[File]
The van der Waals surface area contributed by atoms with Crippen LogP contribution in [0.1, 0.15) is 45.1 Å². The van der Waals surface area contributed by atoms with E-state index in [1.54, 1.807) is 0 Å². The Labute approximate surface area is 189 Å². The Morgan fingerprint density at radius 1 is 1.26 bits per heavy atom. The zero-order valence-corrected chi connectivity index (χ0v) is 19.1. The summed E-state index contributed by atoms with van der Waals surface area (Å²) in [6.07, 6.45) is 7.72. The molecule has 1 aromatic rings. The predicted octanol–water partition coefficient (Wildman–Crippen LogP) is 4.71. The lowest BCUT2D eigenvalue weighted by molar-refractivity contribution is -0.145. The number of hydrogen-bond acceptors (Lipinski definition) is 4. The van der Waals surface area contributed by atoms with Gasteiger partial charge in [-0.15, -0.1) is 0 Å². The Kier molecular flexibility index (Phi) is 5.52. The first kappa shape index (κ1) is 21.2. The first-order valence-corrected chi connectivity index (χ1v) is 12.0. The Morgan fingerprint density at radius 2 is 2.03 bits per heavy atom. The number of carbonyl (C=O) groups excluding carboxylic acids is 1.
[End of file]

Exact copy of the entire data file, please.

The van der Waals surface area contributed by atoms with Crippen LogP contribution in [0.1, 0.15) is 45.1 Å². The van der Waals surface area contributed by atoms with E-state index in [1.54, 1.807) is 0 Å². The Labute approximate surface area is 189 Å². The Morgan fingerprint density at radius 1 is 1.26 bits per heavy atom. The zero-order valence-corrected chi connectivity index (χ0v) is 19.1. The summed E-state index contributed by atoms with van der Waals surface area (Å²) in [6.07, 6.45) is 7.72. The molecule has 1 aromatic rings. The predicted octanol–water partition coefficient (Wildman–Crippen LogP) is 4.71. The lowest BCUT2D eigenvalue weighted by molar-refractivity contribution is -0.145. The number of hydrogen-bond acceptors (Lipinski definition) is 4. The van der Waals surface area contributed by atoms with Gasteiger partial charge in [-0.15, -0.1) is 0 Å². The Kier molecular flexibility index (Phi) is 5.52. The first kappa shape index (κ1) is 21.2. The first-order valence-corrected chi connectivity index (χ1v) is 12.0. The Morgan fingerprint density at radius 2 is 2.03 bits per heavy atom. The number of carbonyl (C=O) groups excluding carboxylic acids is 1.